We found a turtle!

The AIMS towed video system (see previous post) found a hawksbill sea turtle lazing on the sea floor between Albert Islands and Berthier Island (white X on map above).

Hawksbill sea turtle observed by AIMS in the Bonaparte Archipelago, Western Australia. Can you see the barnacles growing on its shell?


Why is it called a ‘hawksbill’ turtle?

Hawksbill turtles have a mouth that look like a hawk’s beak. The narrow and curved shape of their mouth helps them search for food near coral reefs. Dr Scott Whiting from the Western Australian Department of Parks and Wildlife says that Hawksbill turtles in this region mainly eat sponges and sometimes seaweed.

Did you know that hawksbill turtles…

  • Spend the first 5 to 10 years of life drifting on ocean currents?
  • Hatch from eggs buried in the sand?
  • Are reptiles that need to breathe air?
  • Can hold their breath underwater for up to 7 hours if they are sleeping?

Why did we find it so far from home?

The size of the turtle we found means that it may be an adult. For this part of the world, that means it would be at least 30 years old. Over those 30 or so years, it has travelled a great distance from the beach where it most likely hatched from one of its mother’s hundreds of eggs. Dr. Whiting says that Hawksbills in Western Australia primarily nest at beaches on the Lowendal Islands, Montebello Islands and the Dampier Archipelago. These beaches are more than 1,100 km away from where we spotted the turtle today (see map below).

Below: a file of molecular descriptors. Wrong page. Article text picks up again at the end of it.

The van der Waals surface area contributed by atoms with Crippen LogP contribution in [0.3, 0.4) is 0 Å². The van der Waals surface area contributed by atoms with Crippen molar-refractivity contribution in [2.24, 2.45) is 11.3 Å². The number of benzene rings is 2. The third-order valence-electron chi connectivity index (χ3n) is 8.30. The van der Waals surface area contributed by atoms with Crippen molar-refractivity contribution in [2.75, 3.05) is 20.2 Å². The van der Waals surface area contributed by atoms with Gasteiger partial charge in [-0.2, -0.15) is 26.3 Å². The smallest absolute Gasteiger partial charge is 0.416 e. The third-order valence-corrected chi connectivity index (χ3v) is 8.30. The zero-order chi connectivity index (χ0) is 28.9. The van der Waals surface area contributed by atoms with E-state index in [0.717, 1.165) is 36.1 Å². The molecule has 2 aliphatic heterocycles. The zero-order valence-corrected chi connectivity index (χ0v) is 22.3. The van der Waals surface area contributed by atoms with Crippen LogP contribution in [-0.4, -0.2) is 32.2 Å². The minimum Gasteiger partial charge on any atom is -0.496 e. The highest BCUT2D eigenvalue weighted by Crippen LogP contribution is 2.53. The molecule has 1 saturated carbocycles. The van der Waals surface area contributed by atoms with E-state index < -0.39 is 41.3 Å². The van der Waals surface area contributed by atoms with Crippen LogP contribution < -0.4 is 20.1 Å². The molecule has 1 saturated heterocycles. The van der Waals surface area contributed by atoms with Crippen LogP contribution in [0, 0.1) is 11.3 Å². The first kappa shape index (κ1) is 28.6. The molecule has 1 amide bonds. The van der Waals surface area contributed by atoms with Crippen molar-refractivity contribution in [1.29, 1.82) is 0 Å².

AIMS scientists observed the turtle (today’s location) more than 1,100 km from where it likely hatched (nesting beaches).

Amazingly, it is quite common for Hawksbill turtles to move to feeding grounds even farther away from the beach where they were born! Scientists have attached tags to turtles and found them moving as far as 2,400 km away from their home beaches. Some studies show that once turtles select a preferred feeding location, they sometimes remain in the area for years – surely by the time they travel that far, they need a bit of a rest!

Perhaps because they travel so widely, scientists have seen hawksbill turtles throughout the world’s tropical and sub-tropical oceans (see map below).